Ranching in southern Arizona: In memory of Joe Goff part 1

Bob Simpson

I. Joe Goff — An Extraordinary Man

“What in the world do they eat?” I asked myself, as I watched a few big, healthy looking black cows staring warily at me beside the dusty trail leading to Deer Camp on the lower reaches of Samaniego Ridge. There had been no grass in the mesquite/ocotillo habitat behind me, nor would there be in the higher oak/juniper terrain at the camp. “And who do they belong to?” I wondered, as I noted a barely legible 49 brand on the left hip of one cow which had a jumping cholla pinned to her jaw.

The answer to my second question came on the same trail a year later when I encountered a lone rider with large cowboy hat and chaps leading a pack horse laden with PVC pipe. He was a member of the County Line Riders of Catalina, a group trying to restore the water line from a mountain spring to the concrete trough at Deer Camp. “They’re Joe Goff’s cattle,” he said. Further inquiry revealed that Goff subleased the National Forest and state grazing land in the area from Lloyd Golder III who, since 1959, owned the old Rail N Ranch stretching from Catalina State Park to Biosphere. (All of SaddleBrooke and most of the village of Catalina is located on previous Rail N ranchland.) Some months later, Mr. Golder told me that Goff is “a good old cowboy—who has a ton of ranches.”

Thus began my inquiry into ranching along the Catalinas. When I first reached Joe Goff by telephone at his home ranch on the Florence highway, I told him I was researching local history. He was amenable to a few initial questions, including the origin of the 49 brand. I wondered why he did not use the Rail N brand which he owned and which had originally been registered in 1919 with the Territory of Arizona by John Nelson, former sheriff of Tucson. Joe’s answer is given in Part II, but at the mention of Nelson, I learned that Joe had a sense of humor when he related that “Nelson spoke a heavy Swedish accented English. Late in life he was called before a court to face charges of evading federal income taxes. He was asked two questions: How many cattle do you have? How much money do you have? Nelson pondered a while and replied, “Vell I don’ know how many cattle I haf—and if I can’t keep track of my cattle, I sure as hell don’ know how much money I haf.”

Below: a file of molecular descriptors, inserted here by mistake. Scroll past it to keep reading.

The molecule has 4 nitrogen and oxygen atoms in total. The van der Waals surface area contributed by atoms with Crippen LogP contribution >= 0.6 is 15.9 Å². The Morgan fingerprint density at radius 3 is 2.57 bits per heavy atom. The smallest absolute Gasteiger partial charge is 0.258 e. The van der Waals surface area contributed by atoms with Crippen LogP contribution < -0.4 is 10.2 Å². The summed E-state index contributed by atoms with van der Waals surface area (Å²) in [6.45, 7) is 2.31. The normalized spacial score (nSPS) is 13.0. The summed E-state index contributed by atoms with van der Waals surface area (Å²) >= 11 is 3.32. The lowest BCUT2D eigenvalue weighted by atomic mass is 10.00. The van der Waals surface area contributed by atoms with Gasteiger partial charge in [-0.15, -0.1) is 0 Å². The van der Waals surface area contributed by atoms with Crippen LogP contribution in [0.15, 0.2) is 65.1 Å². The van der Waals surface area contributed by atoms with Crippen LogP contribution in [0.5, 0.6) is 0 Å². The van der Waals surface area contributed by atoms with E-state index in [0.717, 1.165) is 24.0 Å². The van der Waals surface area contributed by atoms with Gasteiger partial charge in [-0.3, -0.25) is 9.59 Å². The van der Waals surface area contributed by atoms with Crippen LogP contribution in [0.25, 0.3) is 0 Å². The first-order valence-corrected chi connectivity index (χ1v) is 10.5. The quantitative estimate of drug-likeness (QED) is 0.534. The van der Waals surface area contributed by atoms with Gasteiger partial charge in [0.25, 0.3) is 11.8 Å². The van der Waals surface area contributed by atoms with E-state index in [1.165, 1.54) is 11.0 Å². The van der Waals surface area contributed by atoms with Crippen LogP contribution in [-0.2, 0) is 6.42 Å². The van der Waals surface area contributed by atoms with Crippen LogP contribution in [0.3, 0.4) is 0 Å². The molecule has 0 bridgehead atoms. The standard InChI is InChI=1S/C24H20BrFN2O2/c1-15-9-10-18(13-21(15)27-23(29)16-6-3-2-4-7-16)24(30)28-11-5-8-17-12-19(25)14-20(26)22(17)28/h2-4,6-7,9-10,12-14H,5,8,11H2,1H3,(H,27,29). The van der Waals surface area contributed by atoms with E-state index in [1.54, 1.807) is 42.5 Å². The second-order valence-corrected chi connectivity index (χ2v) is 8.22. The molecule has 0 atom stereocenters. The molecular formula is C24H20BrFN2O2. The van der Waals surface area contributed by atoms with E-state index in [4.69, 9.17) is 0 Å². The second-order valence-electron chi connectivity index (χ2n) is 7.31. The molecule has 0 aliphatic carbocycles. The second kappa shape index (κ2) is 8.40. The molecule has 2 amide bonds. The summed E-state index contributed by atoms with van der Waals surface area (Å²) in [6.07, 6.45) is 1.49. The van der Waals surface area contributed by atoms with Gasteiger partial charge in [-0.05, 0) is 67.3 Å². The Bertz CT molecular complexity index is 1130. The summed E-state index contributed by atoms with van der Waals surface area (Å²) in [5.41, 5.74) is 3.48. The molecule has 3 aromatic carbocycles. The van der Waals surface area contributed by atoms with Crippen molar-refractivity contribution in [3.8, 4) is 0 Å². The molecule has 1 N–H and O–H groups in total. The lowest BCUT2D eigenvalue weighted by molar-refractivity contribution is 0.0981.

As time passed, I realized that Joe was not going to answer the phone after about 7:00 p.m. In his eighties, he was still working from dawn to dusk. Finally, I gained his trust enough that he invited me to join him for breakfast. He and his son, Charley, had found a big calf that “couldn’t or wouldn’t” get back up on its feet. As a result, Joe, and probably his friend and ranch hand Bill Montgomery, were having fresh calf’s liver for breakfast at the ranch house. I couldn’t make it, but a week later did meet him early for a day of work and conversation on his lands south of the Pinal Pioneer Parkway.